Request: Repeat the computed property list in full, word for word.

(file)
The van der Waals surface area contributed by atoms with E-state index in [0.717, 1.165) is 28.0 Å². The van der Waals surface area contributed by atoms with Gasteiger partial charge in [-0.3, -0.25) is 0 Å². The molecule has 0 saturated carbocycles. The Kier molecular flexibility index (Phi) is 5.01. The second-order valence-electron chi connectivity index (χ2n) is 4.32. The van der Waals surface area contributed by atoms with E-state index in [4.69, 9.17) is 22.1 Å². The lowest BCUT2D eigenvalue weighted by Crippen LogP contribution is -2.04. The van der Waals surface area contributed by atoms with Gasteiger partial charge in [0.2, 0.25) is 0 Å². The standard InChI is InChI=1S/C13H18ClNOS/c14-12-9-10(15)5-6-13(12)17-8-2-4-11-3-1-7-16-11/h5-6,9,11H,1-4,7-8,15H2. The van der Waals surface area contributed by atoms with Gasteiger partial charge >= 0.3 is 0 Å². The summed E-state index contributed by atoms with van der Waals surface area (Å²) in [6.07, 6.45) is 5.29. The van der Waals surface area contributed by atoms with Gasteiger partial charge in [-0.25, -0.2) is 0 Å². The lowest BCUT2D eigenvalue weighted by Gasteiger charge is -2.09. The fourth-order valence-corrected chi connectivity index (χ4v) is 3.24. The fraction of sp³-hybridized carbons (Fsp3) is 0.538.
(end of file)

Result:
The van der Waals surface area contributed by atoms with E-state index in [0.717, 1.165) is 28.0 Å². The van der Waals surface area contributed by atoms with Gasteiger partial charge in [-0.3, -0.25) is 0 Å². The molecule has 0 saturated carbocycles. The Kier molecular flexibility index (Phi) is 5.01. The second-order valence-electron chi connectivity index (χ2n) is 4.32. The van der Waals surface area contributed by atoms with E-state index in [4.69, 9.17) is 22.1 Å². The lowest BCUT2D eigenvalue weighted by Crippen LogP contribution is -2.04. The van der Waals surface area contributed by atoms with Gasteiger partial charge in [0.2, 0.25) is 0 Å². The standard InChI is InChI=1S/C13H18ClNOS/c14-12-9-10(15)5-6-13(12)17-8-2-4-11-3-1-7-16-11/h5-6,9,11H,1-4,7-8,15H2. The van der Waals surface area contributed by atoms with Gasteiger partial charge >= 0.3 is 0 Å². The summed E-state index contributed by atoms with van der Waals surface area (Å²) in [6.07, 6.45) is 5.29. The van der Waals surface area contributed by atoms with Gasteiger partial charge in [-0.25, -0.2) is 0 Å². The lowest BCUT2D eigenvalue weighted by Gasteiger charge is -2.09. The fourth-order valence-corrected chi connectivity index (χ4v) is 3.24. The fraction of sp³-hybridized carbons (Fsp3) is 0.538.